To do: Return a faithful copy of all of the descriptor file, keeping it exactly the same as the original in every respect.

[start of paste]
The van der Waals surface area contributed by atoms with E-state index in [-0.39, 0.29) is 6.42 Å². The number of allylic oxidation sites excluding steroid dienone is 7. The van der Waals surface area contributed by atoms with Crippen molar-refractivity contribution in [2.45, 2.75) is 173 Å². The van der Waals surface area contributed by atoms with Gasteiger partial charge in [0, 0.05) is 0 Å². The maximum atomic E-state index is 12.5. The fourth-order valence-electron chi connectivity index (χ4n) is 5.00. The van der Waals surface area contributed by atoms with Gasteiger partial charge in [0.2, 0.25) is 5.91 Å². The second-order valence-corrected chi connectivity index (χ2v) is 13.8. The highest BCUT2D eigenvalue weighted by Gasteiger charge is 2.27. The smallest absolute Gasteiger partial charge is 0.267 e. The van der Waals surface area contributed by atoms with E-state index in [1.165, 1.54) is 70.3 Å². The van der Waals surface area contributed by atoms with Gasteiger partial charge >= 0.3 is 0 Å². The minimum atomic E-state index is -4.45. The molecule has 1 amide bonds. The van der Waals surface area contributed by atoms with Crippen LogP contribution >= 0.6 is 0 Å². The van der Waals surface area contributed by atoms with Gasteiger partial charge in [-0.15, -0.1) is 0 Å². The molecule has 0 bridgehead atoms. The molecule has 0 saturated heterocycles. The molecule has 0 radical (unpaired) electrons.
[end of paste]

The van der Waals surface area contributed by atoms with E-state index in [-0.39, 0.29) is 6.42 Å². The number of allylic oxidation sites excluding steroid dienone is 7. The van der Waals surface area contributed by atoms with Crippen molar-refractivity contribution in [2.45, 2.75) is 173 Å². The van der Waals surface area contributed by atoms with Gasteiger partial charge in [0, 0.05) is 0 Å². The maximum atomic E-state index is 12.5. The fourth-order valence-electron chi connectivity index (χ4n) is 5.00. The van der Waals surface area contributed by atoms with Gasteiger partial charge in [0.2, 0.25) is 5.91 Å². The second-order valence-corrected chi connectivity index (χ2v) is 13.8. The highest BCUT2D eigenvalue weighted by Gasteiger charge is 2.27. The smallest absolute Gasteiger partial charge is 0.267 e. The van der Waals surface area contributed by atoms with E-state index in [1.165, 1.54) is 70.3 Å². The van der Waals surface area contributed by atoms with Gasteiger partial charge >= 0.3 is 0 Å². The minimum atomic E-state index is -4.45. The molecule has 1 amide bonds. The van der Waals surface area contributed by atoms with Crippen LogP contribution >= 0.6 is 0 Å². The van der Waals surface area contributed by atoms with Gasteiger partial charge in [-0.15, -0.1) is 0 Å². The molecule has 0 bridgehead atoms. The molecule has 0 saturated heterocycles. The molecule has 0 radical (unpaired) electrons.